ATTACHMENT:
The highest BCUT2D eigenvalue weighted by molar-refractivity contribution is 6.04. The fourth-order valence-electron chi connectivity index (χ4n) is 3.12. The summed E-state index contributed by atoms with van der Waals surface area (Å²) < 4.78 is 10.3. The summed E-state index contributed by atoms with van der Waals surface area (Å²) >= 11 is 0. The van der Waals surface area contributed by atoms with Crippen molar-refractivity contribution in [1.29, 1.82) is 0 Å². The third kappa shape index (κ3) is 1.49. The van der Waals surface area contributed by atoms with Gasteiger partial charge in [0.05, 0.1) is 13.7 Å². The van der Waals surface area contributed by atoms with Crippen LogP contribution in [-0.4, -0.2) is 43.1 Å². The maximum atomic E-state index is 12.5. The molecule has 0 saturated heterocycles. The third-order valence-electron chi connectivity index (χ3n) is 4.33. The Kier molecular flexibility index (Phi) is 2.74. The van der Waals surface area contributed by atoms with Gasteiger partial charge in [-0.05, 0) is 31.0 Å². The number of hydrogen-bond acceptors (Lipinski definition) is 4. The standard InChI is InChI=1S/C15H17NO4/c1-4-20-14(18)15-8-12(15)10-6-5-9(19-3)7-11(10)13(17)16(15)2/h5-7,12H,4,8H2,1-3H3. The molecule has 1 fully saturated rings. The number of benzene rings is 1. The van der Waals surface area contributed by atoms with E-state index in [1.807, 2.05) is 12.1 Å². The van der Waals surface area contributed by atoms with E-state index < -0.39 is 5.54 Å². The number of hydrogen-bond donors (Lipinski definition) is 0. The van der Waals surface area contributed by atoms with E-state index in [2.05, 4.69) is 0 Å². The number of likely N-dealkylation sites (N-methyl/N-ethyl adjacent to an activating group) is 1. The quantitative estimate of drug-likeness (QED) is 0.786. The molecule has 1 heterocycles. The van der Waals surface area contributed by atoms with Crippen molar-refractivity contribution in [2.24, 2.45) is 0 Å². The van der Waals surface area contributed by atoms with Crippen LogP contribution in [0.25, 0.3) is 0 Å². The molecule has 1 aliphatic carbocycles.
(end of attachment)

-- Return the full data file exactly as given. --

The highest BCUT2D eigenvalue weighted by molar-refractivity contribution is 6.04. The fourth-order valence-electron chi connectivity index (χ4n) is 3.12. The summed E-state index contributed by atoms with van der Waals surface area (Å²) < 4.78 is 10.3. The summed E-state index contributed by atoms with van der Waals surface area (Å²) >= 11 is 0. The van der Waals surface area contributed by atoms with Crippen molar-refractivity contribution in [1.29, 1.82) is 0 Å². The third kappa shape index (κ3) is 1.49. The van der Waals surface area contributed by atoms with Gasteiger partial charge in [0.05, 0.1) is 13.7 Å². The van der Waals surface area contributed by atoms with Crippen LogP contribution in [-0.4, -0.2) is 43.1 Å². The maximum atomic E-state index is 12.5. The molecule has 0 saturated heterocycles. The third-order valence-electron chi connectivity index (χ3n) is 4.33. The Kier molecular flexibility index (Phi) is 2.74. The van der Waals surface area contributed by atoms with Gasteiger partial charge in [-0.05, 0) is 31.0 Å². The number of hydrogen-bond acceptors (Lipinski definition) is 4. The standard InChI is InChI=1S/C15H17NO4/c1-4-20-14(18)15-8-12(15)10-6-5-9(19-3)7-11(10)13(17)16(15)2/h5-7,12H,4,8H2,1-3H3. The molecule has 1 fully saturated rings. The number of benzene rings is 1. The van der Waals surface area contributed by atoms with E-state index in [1.807, 2.05) is 12.1 Å². The van der Waals surface area contributed by atoms with E-state index < -0.39 is 5.54 Å². The number of hydrogen-bond donors (Lipinski definition) is 0. The van der Waals surface area contributed by atoms with E-state index in [2.05, 4.69) is 0 Å². The number of likely N-dealkylation sites (N-methyl/N-ethyl adjacent to an activating group) is 1. The quantitative estimate of drug-likeness (QED) is 0.786. The molecule has 1 heterocycles. The van der Waals surface area contributed by atoms with Crippen molar-refractivity contribution in [2.24, 2.45) is 0 Å². The van der Waals surface area contributed by atoms with Crippen LogP contribution in [0.25, 0.3) is 0 Å². The molecule has 1 aliphatic carbocycles.